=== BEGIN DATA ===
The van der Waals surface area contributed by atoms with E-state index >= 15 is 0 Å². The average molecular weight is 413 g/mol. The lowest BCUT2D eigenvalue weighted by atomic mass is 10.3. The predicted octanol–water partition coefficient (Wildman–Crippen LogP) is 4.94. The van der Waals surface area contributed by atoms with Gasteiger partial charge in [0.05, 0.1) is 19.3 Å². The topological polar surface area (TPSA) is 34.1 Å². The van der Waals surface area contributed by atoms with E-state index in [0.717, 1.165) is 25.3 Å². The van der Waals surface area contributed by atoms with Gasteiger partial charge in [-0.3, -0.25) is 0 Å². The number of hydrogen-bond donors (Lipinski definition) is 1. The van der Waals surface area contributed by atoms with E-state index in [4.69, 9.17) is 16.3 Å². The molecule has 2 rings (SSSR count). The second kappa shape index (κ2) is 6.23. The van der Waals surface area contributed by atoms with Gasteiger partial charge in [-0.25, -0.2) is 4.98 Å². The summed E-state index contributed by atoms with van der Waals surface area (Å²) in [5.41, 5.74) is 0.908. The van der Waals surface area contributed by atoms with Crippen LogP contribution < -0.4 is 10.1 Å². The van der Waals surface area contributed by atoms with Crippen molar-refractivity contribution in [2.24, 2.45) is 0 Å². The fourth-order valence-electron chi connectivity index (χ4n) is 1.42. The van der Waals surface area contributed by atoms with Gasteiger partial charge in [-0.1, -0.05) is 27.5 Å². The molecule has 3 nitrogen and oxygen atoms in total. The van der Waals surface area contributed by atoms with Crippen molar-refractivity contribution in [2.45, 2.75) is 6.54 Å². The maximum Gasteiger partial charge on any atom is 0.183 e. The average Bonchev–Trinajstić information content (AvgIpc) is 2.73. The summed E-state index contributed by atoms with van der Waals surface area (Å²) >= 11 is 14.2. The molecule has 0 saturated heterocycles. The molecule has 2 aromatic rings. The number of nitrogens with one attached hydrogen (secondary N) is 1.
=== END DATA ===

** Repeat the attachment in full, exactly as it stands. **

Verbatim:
The van der Waals surface area contributed by atoms with E-state index >= 15 is 0 Å². The average molecular weight is 413 g/mol. The lowest BCUT2D eigenvalue weighted by atomic mass is 10.3. The predicted octanol–water partition coefficient (Wildman–Crippen LogP) is 4.94. The van der Waals surface area contributed by atoms with Gasteiger partial charge in [0.05, 0.1) is 19.3 Å². The topological polar surface area (TPSA) is 34.1 Å². The van der Waals surface area contributed by atoms with E-state index in [0.717, 1.165) is 25.3 Å². The van der Waals surface area contributed by atoms with Gasteiger partial charge in [-0.3, -0.25) is 0 Å². The number of hydrogen-bond donors (Lipinski definition) is 1. The van der Waals surface area contributed by atoms with E-state index in [4.69, 9.17) is 16.3 Å². The molecule has 2 rings (SSSR count). The second kappa shape index (κ2) is 6.23. The van der Waals surface area contributed by atoms with Gasteiger partial charge in [-0.25, -0.2) is 4.98 Å². The summed E-state index contributed by atoms with van der Waals surface area (Å²) in [5.41, 5.74) is 0.908. The van der Waals surface area contributed by atoms with Crippen LogP contribution < -0.4 is 10.1 Å². The van der Waals surface area contributed by atoms with Crippen molar-refractivity contribution in [2.24, 2.45) is 0 Å². The fourth-order valence-electron chi connectivity index (χ4n) is 1.42. The van der Waals surface area contributed by atoms with Gasteiger partial charge in [-0.1, -0.05) is 27.5 Å². The molecule has 3 nitrogen and oxygen atoms in total. The van der Waals surface area contributed by atoms with Crippen molar-refractivity contribution in [2.45, 2.75) is 6.54 Å². The maximum Gasteiger partial charge on any atom is 0.183 e. The average Bonchev–Trinajstić information content (AvgIpc) is 2.73. The summed E-state index contributed by atoms with van der Waals surface area (Å²) >= 11 is 14.2. The molecule has 0 saturated heterocycles. The molecule has 2 aromatic rings. The number of nitrogens with one attached hydrogen (secondary N) is 1.